I’m a Ph.D. candidate in Behavioral Science at The University of Chicago, working with Drs. Christopher J. Bryan (UT-Austin) and Jane L. Risen (Chicago Booth), and Forrest Moore (UC-Chapin Hall). My goal is to engage in rigorous research that advances equitable actions, practices, and policies through participatory, community-based collaborations. Specifically, I investigate the psychological and behavioral impact of critical narratives that wisely expose how current social problems are rooted in systems of oppression and introduce routes for transformative change.

My background is in using theory-based, psychologically wise, human-centered design methods to create and experimentally evaluate intervention programs in health and higher education. My current work combines this background with critical social theories to compare conventional intervention approaches to interventions that include (1) critical narratives that expose how hidden systems have operated to marginalize groups and (2) youth participatory action research methods to collaboratively design interventions that actively incorporate the goals and expertise of youth who are faced with navigating the consequences of social inequities.

My recent research has primarily focused on examining public policy preferences, adolescent behavior, and civic engagement within the realm of community gun violence and in challenging colorblind historical narratives of current social problems. This includes questions like:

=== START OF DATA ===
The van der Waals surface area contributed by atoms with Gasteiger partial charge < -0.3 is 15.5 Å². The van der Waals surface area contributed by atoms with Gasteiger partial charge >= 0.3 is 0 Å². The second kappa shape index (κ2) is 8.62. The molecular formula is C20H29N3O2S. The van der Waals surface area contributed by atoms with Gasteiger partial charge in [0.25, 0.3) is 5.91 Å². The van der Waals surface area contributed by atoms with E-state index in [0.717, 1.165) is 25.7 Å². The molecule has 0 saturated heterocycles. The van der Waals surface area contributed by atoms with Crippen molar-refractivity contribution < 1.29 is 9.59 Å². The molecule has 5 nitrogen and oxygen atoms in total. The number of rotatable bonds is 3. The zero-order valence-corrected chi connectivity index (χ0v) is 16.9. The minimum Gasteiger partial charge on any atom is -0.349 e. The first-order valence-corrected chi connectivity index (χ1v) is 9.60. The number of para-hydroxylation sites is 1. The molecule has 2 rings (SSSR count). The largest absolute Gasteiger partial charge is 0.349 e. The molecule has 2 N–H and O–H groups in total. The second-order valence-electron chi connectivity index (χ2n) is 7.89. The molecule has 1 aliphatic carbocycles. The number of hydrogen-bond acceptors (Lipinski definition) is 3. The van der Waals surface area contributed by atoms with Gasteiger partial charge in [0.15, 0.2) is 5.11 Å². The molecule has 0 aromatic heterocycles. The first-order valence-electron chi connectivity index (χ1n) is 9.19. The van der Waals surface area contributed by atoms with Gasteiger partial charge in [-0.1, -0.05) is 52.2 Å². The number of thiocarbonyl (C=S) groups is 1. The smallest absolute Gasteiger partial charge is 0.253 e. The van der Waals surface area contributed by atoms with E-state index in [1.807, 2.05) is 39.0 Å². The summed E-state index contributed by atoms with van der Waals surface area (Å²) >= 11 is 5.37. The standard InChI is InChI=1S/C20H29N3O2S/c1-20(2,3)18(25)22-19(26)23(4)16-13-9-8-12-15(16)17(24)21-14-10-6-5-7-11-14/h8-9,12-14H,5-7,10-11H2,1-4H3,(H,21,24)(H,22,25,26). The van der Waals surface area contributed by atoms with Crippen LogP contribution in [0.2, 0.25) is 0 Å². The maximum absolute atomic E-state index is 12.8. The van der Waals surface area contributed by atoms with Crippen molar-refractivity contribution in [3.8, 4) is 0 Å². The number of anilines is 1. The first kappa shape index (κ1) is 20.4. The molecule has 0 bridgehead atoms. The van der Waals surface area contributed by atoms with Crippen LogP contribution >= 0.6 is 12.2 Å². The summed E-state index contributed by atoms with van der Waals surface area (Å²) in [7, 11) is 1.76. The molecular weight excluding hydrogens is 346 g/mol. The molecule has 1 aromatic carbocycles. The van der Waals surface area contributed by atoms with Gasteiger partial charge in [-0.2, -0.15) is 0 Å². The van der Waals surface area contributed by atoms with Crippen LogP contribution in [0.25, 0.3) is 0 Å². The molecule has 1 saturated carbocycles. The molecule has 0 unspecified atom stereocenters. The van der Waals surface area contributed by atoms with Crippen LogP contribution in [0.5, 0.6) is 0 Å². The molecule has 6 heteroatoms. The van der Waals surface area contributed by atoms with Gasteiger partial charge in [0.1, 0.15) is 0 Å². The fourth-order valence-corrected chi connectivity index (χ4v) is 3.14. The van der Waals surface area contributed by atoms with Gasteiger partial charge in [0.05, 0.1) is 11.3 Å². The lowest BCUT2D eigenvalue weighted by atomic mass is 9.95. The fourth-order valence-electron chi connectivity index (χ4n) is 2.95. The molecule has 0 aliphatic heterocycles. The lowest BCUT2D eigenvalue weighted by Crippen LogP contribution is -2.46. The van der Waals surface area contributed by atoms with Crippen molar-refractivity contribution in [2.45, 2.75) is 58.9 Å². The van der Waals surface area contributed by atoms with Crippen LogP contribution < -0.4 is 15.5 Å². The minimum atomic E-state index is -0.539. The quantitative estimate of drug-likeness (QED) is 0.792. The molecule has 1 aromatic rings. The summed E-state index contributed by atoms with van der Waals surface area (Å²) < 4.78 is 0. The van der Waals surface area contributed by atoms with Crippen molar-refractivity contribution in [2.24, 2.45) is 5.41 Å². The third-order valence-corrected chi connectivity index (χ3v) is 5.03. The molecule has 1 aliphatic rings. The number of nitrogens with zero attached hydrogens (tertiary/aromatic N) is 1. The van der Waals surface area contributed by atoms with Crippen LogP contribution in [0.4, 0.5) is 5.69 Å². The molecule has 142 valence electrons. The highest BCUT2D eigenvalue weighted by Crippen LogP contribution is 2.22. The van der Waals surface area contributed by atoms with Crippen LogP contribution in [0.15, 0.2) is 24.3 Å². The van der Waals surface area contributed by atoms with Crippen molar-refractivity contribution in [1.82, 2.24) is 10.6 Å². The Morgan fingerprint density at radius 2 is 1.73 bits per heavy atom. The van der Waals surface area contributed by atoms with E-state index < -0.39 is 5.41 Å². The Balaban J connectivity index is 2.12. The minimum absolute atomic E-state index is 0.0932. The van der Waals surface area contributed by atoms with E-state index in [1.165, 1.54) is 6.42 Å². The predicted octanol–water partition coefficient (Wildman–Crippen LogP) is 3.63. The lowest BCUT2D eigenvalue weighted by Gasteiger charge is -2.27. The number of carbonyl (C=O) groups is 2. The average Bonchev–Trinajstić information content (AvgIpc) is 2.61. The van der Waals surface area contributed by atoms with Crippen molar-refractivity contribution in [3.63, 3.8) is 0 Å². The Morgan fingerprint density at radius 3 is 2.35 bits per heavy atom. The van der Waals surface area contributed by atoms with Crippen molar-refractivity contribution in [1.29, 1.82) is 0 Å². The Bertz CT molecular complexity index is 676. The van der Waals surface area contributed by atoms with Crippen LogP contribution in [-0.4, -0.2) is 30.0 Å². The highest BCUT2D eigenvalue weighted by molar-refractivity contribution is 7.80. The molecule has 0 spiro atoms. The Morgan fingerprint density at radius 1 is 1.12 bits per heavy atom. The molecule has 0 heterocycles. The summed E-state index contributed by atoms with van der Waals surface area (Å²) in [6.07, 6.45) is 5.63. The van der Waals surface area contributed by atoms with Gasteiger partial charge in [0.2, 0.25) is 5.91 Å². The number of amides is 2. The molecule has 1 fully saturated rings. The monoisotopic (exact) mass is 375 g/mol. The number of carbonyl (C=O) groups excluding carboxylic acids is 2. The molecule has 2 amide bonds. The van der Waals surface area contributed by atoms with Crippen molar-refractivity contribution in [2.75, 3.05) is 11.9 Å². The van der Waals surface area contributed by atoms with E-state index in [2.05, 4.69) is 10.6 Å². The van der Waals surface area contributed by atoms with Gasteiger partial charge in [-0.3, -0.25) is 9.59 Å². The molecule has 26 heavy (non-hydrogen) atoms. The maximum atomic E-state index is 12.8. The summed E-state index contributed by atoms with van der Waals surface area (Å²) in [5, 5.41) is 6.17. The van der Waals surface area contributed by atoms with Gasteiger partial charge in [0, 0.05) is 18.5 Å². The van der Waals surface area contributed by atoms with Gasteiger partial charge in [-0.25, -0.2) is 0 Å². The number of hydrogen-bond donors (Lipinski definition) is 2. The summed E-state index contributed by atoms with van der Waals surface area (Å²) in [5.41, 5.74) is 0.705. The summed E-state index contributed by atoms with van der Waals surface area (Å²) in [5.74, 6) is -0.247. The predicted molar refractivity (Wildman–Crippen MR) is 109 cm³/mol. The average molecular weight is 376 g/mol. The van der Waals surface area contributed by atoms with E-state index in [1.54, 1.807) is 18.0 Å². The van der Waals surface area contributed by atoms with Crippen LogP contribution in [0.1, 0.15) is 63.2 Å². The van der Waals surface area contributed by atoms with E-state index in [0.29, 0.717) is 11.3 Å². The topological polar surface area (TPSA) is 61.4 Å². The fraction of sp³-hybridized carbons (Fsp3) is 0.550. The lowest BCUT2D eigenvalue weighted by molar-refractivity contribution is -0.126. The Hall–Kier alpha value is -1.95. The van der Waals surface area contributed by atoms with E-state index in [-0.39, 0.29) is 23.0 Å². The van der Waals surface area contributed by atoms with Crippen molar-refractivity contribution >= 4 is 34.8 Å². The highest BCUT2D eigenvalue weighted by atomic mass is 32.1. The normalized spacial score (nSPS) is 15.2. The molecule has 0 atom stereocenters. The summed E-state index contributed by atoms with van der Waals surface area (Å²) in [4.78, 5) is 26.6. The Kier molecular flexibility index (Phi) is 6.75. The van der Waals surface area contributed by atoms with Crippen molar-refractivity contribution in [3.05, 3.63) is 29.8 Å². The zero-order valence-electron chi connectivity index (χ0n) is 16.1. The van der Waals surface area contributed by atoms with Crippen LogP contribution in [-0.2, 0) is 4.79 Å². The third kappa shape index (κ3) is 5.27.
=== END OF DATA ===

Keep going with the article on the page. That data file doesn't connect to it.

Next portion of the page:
how do people come to understand the structural forces that perpetuate racial disparities?
how to disrupt psychological biases towards punitive policy that exacerbate racial disparities?
how can reactance against social inequities motivate positive adolescent behaviors?
under what conditions do anti-racist narratives prompt equitable actions?
how might applying critical narratives during academic transitions impact student outcomes?

As a scholar, I aim to help strengthen connections between academia and local communities through collaborative, community-based, action-oriented projects in an effort to improve access to research, support community-building initiatives, and inform public policy solutions that better serve historically marginalized communities. As a first-generation citizen and college student with multiple intersecting identities that are underrepresented in higher education, I am always delighted to meet with any prospective students, community organization representatives, or others who are interested in talking about my research, educational journey, or future plans for collaborations.